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Oncology comparative effectiveness research: a multistakeholder perspective on principles for conduct and reporting.

Publication ,  Journal Article
Ramsey, SD; Sullivan, SD; Reed, SD; Tina Shih, Y-C; Schaecher, K; Dhanda, R; Patt, D; Pendergrass, K; Walker, M; Malin, J; Schwartzberg, L ...
Published in: Oncologist
June 2013

Comparative effectiveness research (CER) can assist patients, clinicians, purchasers, and policy makers in making more informed decisions that will improve cancer care and outcomes. Despite its promise, the factors that distinguish CER from other types of evidence remain mysterious to many oncologists. One concern is whether CER studies will improve decision making in oncology or only add to the massive amount of research information that decision makers must sift through as part of their professional responsibilities. In this report, we highlight several issues that distinguish CER from the most common way evidence is generated for cancer therapy-phase I-III clinical trials. To identify the issues that are most relevant to busy decision makers, we assembled a panel of active professionals with a wide range of roles in cancer care delivery. This panel identified five themes that they considered most important for CER in oncology, as well as fundamental threats to the validity of individual CER studies-threats they termed the "kiss of death" for their applicability to practice. In discussing these concepts, we also touched upon the notion of whether cancer is special among health issues with regard to how evidence is generated and used.

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Published In

Oncologist

DOI

EISSN

1549-490X

Publication Date

June 2013

Volume

18

Issue

6

Start / End Page

760 / 767

Location

England

Related Subject Headings

  • Physicians
  • Oncology & Carcinogenesis
  • Neoplasms
  • Humans
  • Evidence-Based Medicine
  • Decision Making
  • Comparative Effectiveness Research
  • 3211 Oncology and carcinogenesis
  • 1112 Oncology and Carcinogenesis
 

Citation

APA
Chicago
ICMJE
MLA
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Ramsey, S. D., Sullivan, S. D., Reed, S. D., Tina Shih, Y.-C., Schaecher, K., Dhanda, R., … Small, A. (2013). Oncology comparative effectiveness research: a multistakeholder perspective on principles for conduct and reporting. The Oncologist, 18(6), 760–767. https://doi.org/10.1634/theoncologist.2012-0386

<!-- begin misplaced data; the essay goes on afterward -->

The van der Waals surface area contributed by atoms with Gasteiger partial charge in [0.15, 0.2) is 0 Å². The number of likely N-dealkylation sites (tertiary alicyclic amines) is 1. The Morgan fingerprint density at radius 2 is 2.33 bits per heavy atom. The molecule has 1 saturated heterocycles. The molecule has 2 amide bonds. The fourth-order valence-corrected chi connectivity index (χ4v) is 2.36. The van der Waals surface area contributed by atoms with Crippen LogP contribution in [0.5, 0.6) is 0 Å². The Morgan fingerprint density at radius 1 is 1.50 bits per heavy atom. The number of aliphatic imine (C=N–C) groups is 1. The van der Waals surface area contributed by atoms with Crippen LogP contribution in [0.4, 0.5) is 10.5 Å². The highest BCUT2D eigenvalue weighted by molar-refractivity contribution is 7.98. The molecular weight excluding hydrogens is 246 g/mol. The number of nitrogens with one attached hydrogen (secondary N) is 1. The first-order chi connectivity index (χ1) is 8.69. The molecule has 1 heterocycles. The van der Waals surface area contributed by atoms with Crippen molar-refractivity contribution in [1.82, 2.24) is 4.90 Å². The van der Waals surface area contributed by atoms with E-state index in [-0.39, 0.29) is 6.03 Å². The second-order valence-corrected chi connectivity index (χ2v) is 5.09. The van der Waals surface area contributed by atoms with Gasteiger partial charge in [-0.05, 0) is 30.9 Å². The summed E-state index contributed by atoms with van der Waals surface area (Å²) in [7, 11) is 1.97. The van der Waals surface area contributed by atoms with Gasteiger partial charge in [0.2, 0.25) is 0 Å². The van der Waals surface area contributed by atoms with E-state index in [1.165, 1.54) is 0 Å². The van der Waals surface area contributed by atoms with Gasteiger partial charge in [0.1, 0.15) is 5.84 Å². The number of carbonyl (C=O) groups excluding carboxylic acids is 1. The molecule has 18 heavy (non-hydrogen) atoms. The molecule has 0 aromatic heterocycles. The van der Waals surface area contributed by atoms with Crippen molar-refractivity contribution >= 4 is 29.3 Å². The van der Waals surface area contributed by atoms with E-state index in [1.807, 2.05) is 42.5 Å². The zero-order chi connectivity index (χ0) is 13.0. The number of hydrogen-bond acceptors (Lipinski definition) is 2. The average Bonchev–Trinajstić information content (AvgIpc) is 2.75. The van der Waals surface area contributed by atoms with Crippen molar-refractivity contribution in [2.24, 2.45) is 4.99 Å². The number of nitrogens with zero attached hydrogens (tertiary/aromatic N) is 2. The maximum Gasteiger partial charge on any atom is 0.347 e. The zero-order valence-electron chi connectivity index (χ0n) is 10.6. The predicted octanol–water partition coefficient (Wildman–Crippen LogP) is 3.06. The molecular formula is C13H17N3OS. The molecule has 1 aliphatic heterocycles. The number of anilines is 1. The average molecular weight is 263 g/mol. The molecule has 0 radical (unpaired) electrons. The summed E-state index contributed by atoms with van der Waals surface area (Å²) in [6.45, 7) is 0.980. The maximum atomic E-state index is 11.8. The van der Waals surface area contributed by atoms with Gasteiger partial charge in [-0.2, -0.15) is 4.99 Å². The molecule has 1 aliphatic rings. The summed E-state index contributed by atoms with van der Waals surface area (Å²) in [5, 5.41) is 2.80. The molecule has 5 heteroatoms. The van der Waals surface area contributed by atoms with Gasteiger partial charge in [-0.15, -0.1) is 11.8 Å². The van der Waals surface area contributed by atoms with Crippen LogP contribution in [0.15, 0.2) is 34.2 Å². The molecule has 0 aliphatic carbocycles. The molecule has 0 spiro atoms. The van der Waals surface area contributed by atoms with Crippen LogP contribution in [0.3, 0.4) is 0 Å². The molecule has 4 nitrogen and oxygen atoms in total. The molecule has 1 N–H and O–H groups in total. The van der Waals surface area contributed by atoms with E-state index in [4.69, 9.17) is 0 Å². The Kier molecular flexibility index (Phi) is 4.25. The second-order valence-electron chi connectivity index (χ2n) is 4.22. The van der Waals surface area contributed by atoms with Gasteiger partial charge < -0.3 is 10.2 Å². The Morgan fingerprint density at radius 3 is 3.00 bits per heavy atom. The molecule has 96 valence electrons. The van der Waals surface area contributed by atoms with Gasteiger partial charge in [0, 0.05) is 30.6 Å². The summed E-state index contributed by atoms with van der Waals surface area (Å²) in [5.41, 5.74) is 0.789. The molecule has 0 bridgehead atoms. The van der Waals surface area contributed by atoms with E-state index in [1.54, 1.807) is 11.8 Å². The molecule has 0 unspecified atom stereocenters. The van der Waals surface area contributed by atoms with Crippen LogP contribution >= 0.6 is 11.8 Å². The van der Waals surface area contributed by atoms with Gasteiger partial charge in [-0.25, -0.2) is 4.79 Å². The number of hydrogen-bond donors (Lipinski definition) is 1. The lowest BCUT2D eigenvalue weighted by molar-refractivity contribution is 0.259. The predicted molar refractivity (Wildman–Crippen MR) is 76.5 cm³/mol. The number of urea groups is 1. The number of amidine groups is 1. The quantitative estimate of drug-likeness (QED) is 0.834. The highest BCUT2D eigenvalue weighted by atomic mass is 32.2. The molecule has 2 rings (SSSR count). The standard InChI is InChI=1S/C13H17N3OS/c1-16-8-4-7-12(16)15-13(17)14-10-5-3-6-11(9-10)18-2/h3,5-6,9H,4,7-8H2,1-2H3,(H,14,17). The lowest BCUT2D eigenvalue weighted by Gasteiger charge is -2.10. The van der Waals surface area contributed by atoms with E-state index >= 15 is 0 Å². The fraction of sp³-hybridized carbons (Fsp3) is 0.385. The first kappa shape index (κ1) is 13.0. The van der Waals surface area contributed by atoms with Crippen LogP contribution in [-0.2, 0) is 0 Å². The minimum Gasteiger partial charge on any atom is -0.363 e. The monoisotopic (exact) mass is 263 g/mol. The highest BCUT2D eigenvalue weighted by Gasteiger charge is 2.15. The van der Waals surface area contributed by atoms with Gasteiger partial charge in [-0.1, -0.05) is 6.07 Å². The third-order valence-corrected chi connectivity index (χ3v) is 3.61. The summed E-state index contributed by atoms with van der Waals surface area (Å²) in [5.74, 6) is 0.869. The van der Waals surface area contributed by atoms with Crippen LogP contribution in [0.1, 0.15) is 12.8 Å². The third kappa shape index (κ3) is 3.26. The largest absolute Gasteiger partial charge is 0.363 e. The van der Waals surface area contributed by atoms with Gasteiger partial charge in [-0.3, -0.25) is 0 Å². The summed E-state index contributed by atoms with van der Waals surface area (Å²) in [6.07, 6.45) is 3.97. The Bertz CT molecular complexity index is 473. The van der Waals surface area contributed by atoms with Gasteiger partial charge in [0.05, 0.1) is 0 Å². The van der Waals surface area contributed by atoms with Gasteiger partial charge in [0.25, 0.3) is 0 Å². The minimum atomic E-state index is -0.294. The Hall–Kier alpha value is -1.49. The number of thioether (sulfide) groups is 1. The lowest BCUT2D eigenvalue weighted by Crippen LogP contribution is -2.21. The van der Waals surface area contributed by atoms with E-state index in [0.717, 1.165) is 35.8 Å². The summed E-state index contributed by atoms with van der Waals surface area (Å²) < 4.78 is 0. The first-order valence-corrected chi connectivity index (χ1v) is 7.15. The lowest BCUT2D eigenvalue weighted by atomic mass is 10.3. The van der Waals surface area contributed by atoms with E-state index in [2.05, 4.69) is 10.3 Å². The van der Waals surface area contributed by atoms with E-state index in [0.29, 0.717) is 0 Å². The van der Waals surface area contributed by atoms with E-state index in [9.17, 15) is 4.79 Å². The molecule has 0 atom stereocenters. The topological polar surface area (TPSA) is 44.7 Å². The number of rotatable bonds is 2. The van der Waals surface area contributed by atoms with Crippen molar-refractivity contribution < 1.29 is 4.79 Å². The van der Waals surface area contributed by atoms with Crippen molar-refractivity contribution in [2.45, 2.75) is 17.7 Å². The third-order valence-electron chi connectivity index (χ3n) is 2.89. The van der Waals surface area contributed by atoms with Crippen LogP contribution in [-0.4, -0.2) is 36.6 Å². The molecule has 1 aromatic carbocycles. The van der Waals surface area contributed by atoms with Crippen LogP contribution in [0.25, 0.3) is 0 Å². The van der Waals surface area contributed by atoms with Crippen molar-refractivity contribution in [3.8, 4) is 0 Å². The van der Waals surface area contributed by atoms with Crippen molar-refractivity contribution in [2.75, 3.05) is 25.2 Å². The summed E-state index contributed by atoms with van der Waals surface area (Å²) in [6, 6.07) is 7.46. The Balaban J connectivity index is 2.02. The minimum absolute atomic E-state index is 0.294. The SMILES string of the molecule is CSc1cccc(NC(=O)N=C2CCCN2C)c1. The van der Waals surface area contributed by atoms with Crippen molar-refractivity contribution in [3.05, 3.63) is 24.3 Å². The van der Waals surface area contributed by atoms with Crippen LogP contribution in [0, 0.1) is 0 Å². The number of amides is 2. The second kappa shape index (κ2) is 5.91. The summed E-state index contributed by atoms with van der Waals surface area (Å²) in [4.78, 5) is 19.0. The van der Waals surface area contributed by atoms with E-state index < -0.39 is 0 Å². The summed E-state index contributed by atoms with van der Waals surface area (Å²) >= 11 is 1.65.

Ramsey, Scott D., Sean D. Sullivan, Shelby D. Reed, Ya-Chen Tina Shih, Ken Schaecher, Rahul Dhanda, Debra Patt, et al. “Oncology comparative effectiveness research: a multistakeholder perspective on principles for conduct and reporting.The Oncologist 18, no. 6 (June 2013): 760–67. https://doi.org/10.1634/theoncologist.2012-0386.
Ramsey SD, Sullivan SD, Reed SD, Tina Shih Y-C, Schaecher K, Dhanda R, et al. Oncology comparative effectiveness research: a multistakeholder perspective on principles for conduct and reporting. The oncologist. 2013 Jun;18(6):760–7.
Ramsey, Scott D., et al. “Oncology comparative effectiveness research: a multistakeholder perspective on principles for conduct and reporting.The Oncologist, vol. 18, no. 6, June 2013, pp. 760–67. Epmc, doi:10.1634/theoncologist.2012-0386.
Ramsey SD, Sullivan SD, Reed SD, Tina Shih Y-C, Schaecher K, Dhanda R, Patt D, Pendergrass K, Walker M, Malin J, Schwartzberg L, Neumann K, Yu E, Ravelo A, Small A. Oncology comparative effectiveness research: a multistakeholder perspective on principles for conduct and reporting. The oncologist. 2013 Jun;18(6):760–767.

Published In

Oncologist

DOI

EISSN

1549-490X

Publication Date

June 2013

Volume

18

Issue

6

Start / End Page

760 / 767

Location

England

Related Subject Headings

  • Physicians
  • Oncology & Carcinogenesis
  • Neoplasms
  • Humans
  • Evidence-Based Medicine
  • Decision Making
  • Comparative Effectiveness Research
  • 3211 Oncology and carcinogenesis
  • 1112 Oncology and Carcinogenesis